Bucket list: Aurora borealis

The aurora borealis from Alaska

I don’t know where my fascination for the Northern lights came from. It could be the nature shows my parents had me watch as a kid. It could be the encyclopaedia entries I treated like fairy tales back when kids my age were fumbling through the onset of adolescence. It could be my choice of anime. It could be the fact that you don’t really see them in the tropical Philippine night skies.

Yeah, it’s probably the last.

The night has always captivated me—everything it conceals and all it reveals in its darkness. I don’t exactly have a problem with tropical evenings—the twilight is always a spectacle and the wind that accompanies the transition from murky evening to deep blue midnight to golden dawn is always of the perfect chill. The moon and the stars are a map to wonders for searching hearts. For me, the night lover, to see the Northern lights is to see a new aspect of all this magic.

I dream of taking my ass to Scandinavia or Iceland, camping near a lake, and waiting until night falls. I would need a guide for this though. After all, who knows how a guy from a tropical country would end up on a journey way up north. I have yet to figure out the specifics of this dream, but I’d love me a pine forest, a camp fire, and the aurora, of course. I’m not sure what the pine forest has got to do with it, to be honest, but the idea sounds cool.

I have not set a definite time period for this item in my bucket list, but I definitely see myself being able to do this once I already have the bucks. Until then, I’d be celebrating the night in all its tropical glory.

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On Buttons and Memories

A button collection

You have been with me for as long as I can remember; your gentle voice has been a significant part of my growing up years. Yet surprisingly, very few things come to mind every time I think of you.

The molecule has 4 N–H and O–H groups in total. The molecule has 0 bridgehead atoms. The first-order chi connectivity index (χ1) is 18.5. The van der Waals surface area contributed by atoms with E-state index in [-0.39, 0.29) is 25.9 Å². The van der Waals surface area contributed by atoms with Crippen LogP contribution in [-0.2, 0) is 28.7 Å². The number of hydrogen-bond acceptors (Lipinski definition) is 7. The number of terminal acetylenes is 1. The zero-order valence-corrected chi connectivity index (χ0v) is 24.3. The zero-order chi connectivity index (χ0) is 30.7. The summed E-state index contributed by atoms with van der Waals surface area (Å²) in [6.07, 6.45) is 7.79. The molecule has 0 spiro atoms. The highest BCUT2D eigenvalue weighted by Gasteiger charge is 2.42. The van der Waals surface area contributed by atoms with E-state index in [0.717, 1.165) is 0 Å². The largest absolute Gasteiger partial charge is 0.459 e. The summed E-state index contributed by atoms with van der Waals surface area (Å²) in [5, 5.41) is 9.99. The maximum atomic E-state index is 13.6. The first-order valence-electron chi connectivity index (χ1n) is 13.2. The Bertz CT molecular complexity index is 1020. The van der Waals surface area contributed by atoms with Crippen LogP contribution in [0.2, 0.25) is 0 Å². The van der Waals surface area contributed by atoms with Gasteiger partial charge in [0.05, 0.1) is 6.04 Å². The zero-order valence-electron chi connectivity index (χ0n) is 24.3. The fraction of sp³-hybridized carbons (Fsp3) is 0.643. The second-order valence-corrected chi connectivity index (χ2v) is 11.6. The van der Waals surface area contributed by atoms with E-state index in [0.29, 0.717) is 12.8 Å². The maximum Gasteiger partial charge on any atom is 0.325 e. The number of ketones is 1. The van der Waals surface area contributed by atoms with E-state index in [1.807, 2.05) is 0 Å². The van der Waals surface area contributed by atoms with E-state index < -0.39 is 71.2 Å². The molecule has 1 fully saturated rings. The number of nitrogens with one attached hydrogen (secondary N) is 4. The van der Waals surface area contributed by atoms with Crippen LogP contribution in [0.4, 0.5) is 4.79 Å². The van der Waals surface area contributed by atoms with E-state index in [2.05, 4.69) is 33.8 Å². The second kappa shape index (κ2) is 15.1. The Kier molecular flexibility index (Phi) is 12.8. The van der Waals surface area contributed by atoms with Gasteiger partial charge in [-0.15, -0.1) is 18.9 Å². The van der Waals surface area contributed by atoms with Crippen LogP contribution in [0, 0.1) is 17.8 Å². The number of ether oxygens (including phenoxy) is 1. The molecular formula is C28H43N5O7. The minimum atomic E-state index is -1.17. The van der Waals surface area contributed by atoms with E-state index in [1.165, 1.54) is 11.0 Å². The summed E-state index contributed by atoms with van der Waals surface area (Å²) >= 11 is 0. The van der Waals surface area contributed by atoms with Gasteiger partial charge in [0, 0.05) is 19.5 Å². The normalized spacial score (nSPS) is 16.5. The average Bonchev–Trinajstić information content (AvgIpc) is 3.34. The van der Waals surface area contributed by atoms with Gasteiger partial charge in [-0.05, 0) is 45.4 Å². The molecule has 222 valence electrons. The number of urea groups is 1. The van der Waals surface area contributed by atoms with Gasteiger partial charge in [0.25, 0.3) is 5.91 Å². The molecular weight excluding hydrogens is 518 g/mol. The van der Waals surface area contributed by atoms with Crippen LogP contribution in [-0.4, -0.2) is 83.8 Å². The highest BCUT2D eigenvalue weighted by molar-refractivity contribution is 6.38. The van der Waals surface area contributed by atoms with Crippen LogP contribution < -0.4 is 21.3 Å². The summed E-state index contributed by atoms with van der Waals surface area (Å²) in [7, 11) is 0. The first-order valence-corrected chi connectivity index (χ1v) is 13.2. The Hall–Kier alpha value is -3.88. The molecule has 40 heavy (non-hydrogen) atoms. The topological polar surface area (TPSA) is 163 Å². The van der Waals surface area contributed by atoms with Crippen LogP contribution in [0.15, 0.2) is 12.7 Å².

After your smile, my mind wanders to the buttons you keep formerly in one of the drawers of your aged sewing machine. You stored them in several pouches, each one filled like embroidered, golden-zippered bean bags. Some of them were heavy, some were light, but they all made the familiar sound of plastic chips hitting one another each time I moved them. Your collection of buttons was most diverse, made from various materials—wood, plastic, metal—and in different colors and designs—white, black, colored, mother of pearl, gold, silver, dull metal, gilded, two-tone, etc.

To my young mind, your collection was something a lot more. They were jewels and coins, like the ones Aladdin found in the cave where he found his lamp. They were the treasures of Ali Baba. They were the gems that I found and read about in the encyclopedia. They were the powerful crystals in my favorite anime and cartoons. Heck, at one point, they were even the Dragon Balls. They were the chips and coins that fed the arcades of my young imagination. Continue reading

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